- By Monica Whitepigeon
SYRACUSE, N.Y. — On Aug. 14, the International World Games Association (IWGA), World Lacrosse (WL) and the organizing committee for the World Games (TWG) released a statement saying that the Haudenosaunee Nation will be eligible to compete in the 2022 World Games in Birmingham, Ala. should they qualify under criteria set by WL and approved by IWGA.
“On behalf of World Lacrosse, I would like to express our deep appreciation to the leadership of the International World Games Association and The World Games 2022 Birmingham Organizing Committee for their favorable response to our request to allow the Haudenosaunee Nation to compete in TWG 2022,” said World Lacrosse president Sue Redfern in the statement. “It is clear the leaders of these organizations are committed to upholding the highest ideals of international sport, and we are grateful. Though The World Games 2022 Birmingham are still two years away, we look forward to joining other sports for what we know will be an outstanding event and a memorable celebration of sport.”
The decision came after the circulation of a change.org petition, which has been signed more than 50,000 times, called for the Iroquois Nationals lacrosse team to be included in the upcoming games.
According to the petition organizers, “The Medicine game (Lacrosse) was gifted to the World and other nations by the Haudenosaunee People and to show this outright disrespect and discrimination is not what this game stands for. We collectively stand in support of the inclusion of the Iroquois Nationals team, in fact, it is each nation who should show gratitude to the Haudenosaunee for their generosity to the world for including us in their powerful game.”
Many of the controversies and challenges that have prevented the team from participating in past games or other international events have been related to issues of tribal sovereignty. The Iroquois Nationals use Haudenosaunee passports for international travel, and on a number of occasions have been delayed at airports while traveling abroad. The Haudenosaunee Nation includes the Mohawk, Onondaga, Oneida, Seneca, Cayuga and Tuscarora Nations, and are primarily located in New York, Quebec and Ontario. Native Americans from other tribes are also eligible to play for the Nationals.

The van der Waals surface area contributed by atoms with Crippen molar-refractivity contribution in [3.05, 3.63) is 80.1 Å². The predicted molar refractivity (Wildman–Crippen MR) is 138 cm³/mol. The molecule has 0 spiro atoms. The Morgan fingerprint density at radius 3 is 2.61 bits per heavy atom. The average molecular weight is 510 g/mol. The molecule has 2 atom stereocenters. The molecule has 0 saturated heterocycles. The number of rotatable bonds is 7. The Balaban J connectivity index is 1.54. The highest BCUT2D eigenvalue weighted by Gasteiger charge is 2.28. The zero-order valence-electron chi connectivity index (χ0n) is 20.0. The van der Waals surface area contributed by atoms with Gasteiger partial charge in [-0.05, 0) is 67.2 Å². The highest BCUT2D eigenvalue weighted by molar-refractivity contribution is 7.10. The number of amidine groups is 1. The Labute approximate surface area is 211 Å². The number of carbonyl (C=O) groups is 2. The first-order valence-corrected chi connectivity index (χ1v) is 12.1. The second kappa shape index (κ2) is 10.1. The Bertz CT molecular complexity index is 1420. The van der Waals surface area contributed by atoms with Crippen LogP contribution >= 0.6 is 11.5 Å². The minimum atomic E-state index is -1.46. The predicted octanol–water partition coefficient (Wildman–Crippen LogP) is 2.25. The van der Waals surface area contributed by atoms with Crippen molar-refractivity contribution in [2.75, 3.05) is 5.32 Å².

“We represent Indigenous communities around the world to some respect. Not just Haudenosaunee, not just First Nations,” said Akwesasne Mohawk Nation citizen Leo Nolan, the executive director of the Iroquois Nationals.
“Indigenous people around the world see this as a banner and we carry that responsibility. We are serious about making sure that banner is carried in a respectful, diplomatic way.”
While this recent decision is still a favorable development for the men’s team, Native women’s lacrosse has had to overcome and navigate their own obstacles for recognition.
In 2017, women’s lacrosse made its first appearance at the World Games in Wrocław, Poland, and will be part of the official programming in 2022. Men’s lacrosse will participate as an invitational sport. Rules and regulations for women vary from men’s lacrosse, such as no physical contact and allows for more players to utilize a larger size field.